Craig Berwyn (SJ 071 323)
There has been a Significant Name Change to a hill that appears in the following lists; Y Pellennig, Yr Uchafion, 800m Twmpau and Y Trechol - The Dominant Hills of Wales, with the following details relating to a hill that was surveyed with the Trimble GeoXH 6000 on the 21st June 2014.
The criteria for the four listings that this name change affects are:
Y Pellennig –The Remotest Hills of Wales comprise all Welsh hills whose summit is 2.5km or more from the nearest paved public road and which have a minimum 15m of drop. The list is co-authored by Myrddyn Phillips and Aled Williams.
Yr Uchafion - All Welsh hills at or above 500m in height that have 15m minimum drop. The list is co-authored by Myrddyn Phillips and Aled Williams.
800m Twmpau - All Welsh hills at or above 800m and below 900m in height with 30m minimum drop. The list is authored by Myrddyn Phillips.
Y Trechol - The Dominant Hills of Wales - These are the Welsh P30 hills whose prominence equal or exceed half that of their absolute height. With the criteria for Lesser Dominant status being those addition Welsh P30 hills whose prominence is 33% or more and below 50% of their absolute height.
The hill is situated in the Y Berwyn, which is an extensive group of hills positioned in the south-eastern part of north Wales, and is relatively remote for a Welsh hill with the nearest towns being Llandrillo to the north-west and Llanarmon Dyffryn Ceiriog to the east.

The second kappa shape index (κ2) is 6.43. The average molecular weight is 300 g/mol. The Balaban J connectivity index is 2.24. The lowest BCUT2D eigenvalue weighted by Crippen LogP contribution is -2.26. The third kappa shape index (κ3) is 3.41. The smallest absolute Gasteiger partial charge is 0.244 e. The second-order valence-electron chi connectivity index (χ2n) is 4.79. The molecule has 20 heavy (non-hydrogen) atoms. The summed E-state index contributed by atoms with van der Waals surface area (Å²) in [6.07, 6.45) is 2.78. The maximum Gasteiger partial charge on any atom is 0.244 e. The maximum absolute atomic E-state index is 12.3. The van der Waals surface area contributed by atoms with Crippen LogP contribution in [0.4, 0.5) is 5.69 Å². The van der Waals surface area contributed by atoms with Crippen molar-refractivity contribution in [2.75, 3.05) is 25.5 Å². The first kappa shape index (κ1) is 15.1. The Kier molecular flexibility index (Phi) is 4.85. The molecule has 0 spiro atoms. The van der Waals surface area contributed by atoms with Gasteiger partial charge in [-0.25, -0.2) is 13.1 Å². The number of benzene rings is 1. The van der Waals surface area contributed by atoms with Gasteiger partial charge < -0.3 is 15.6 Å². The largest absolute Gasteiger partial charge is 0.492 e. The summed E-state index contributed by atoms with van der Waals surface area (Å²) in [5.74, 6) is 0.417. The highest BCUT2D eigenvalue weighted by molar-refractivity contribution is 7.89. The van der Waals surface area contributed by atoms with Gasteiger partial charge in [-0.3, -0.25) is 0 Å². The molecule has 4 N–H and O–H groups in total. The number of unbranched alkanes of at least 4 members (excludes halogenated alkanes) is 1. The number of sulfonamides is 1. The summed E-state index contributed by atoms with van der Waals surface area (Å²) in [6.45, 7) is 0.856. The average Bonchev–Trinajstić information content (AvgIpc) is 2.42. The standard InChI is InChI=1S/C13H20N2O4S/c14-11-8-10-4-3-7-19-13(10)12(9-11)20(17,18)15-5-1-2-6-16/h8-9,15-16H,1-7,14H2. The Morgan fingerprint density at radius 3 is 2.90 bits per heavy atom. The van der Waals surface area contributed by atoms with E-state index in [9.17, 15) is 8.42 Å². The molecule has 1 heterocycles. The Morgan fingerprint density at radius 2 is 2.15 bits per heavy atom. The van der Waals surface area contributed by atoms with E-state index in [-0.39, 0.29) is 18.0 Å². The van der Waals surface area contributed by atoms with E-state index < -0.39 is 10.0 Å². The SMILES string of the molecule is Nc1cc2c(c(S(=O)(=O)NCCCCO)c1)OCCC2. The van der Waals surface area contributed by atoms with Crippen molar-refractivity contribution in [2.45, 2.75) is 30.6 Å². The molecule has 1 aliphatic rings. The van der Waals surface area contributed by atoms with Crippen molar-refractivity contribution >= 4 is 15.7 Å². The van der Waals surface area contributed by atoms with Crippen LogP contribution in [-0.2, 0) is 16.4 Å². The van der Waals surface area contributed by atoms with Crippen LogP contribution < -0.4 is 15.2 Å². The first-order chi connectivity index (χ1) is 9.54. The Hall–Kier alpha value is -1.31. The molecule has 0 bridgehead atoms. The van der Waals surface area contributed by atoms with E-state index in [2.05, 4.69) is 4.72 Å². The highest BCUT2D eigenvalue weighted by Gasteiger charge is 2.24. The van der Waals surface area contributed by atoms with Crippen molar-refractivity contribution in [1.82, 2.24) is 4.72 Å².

|The Trimble GeoXH 6000 gathering data at the summit of Craig Berwyn (SJ 071 323) with the trig pillar atop Cadair Berwyn (SJ 072 327) in the background on the left|
The hill first made an appearance in a hill list as Cader Berwyn, S. Top in a 1929 update to the Twenty-Fives which was compiled by John Rooke Corbett and published by the Rucksack Club Journal. Since this time the hill has been listed a number of times and usually by names associated with that of Cadair Berwyn, which strictly speaking is the hill to its north positioned at SJ 072 327, and which has a triangulation pillar situated at its summit and a map height of 827m.
Unfortunately all previous hill list authors have used the map name that appears nearest to this hill’s summit, although doing this is convenient it has conjured up all manner of combinations of inappropriate names centred around that of its adjacent hill, these names include; Cadair Berwyn New Top, Cadair Berwyn South Top as well as the use of the adjacent hill’s name; Cadair Berwyn.
The hill was only confirmed by the Ordnance Survey as the highest in the Y Berwyn when contacted by Bernard Wright who had recognised that the summit of the hill was higher than its adjacent northerly peak; Cadair Berwyn, and also higher than its adjacent southerly peak; Moel Sych, Bernard suggested the name of Craig Uchaf for this hill as it seemingly had no name for it on the map of the day. This is the name previously given the hill in unpublished format within the Yr Uchafion prior to extensive place-name research for this area taking place.
As a result of this research the hill has subsequently appeared under the name of Craig Berwyn in all four of the previously mentioned lists, this is the name that some local farmers and shepherds know the hill by, ironically this name already appears on Ordnance Survey 1:50,000 Landranger and 1:25,000 Explorer maps.
The full details for the hill are:
Group: Y Berwyn
Name: Craig Berwyn
Previously Listed Name: Craig Uchaf
Summit Height: 832.0m (converted to OSGM15)
OS 1:50,000 map: 125
Summit Grid Reference: SJ 07163 32351
Drop: c 346m
Myrddyn Phillips and Aled Williams (July 2016)